Pete Seiler

Department of Aerospace Engineering and Mechanic
224 Akerman Hall
612-626-5289
seile017@aem.umn.edu

Pete Seiler is an assistant professor in the Department of Aerospace Engineering and Mechanics. His research focus is in the area of systems and control. Since joining the University of Minnesota in 2008, Seiler has been working on advanced control and fault detection methods with applications to wind energy and aerospace systems.

As an IonE resident fellow, Seiler will explore the engineering challenges surrounding renewable energy policy issues. Current regulatory policies allow wind farms to sell their energy as produced. This is in contrast to conventional (e.g., coal-fired) power plants, which are required to sell their energy in day-ahead and real-time spot markets. However, the variability of wind power production is beginning to cause difficulties with the operation of the power grid. Several European countries have already placed new functional requirements on wind farms to support the operation of the power grid. Longer term, it is anticipated that wind farms will participate in conventional electricity markets. This presents new challenges but also provides opportunities for inventive wind farm operators to generate higher revenues. This raises many interesting engineering questions, such as the financial benefit of local energy storage. Seiler will investigate engineering design trade-offs that arise due to new renewable policies.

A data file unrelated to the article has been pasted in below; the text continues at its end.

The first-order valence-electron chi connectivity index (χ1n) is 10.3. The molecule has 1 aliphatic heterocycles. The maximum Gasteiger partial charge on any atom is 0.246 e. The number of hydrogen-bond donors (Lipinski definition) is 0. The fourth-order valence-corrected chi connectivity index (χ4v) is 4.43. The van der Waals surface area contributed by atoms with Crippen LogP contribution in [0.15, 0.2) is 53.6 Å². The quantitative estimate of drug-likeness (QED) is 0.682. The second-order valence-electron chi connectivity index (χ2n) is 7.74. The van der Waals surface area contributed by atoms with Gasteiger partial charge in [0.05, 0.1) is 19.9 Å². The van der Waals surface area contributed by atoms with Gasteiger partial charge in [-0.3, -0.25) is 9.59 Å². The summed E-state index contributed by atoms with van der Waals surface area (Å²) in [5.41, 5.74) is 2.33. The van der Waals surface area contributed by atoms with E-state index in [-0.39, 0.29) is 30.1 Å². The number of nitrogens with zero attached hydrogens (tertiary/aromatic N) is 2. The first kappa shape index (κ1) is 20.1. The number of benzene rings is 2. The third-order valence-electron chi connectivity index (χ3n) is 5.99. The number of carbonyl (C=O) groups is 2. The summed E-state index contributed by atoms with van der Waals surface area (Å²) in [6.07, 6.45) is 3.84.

As another aspect of his fellowship, Seiler plans to address the need for a skilled workforce to design and maintain reliable wind turbines. He will partner with the Mesabi Range Community and Technical College in Virginia, Minn. Mesabi Range has a two-year wind energy program that trains technicians in the operation and maintenance of utility-scale wind turbines. Seiler will work with Mesabi Range on several educational activities. The technicians educated at Mesabi Range will benefit from a deeper understanding of the control and monitoring systems they encounter in the field. Researchers and students at the University of Minnesota will benefit from understanding the issues faced by turbine technicians.

Peter Seiler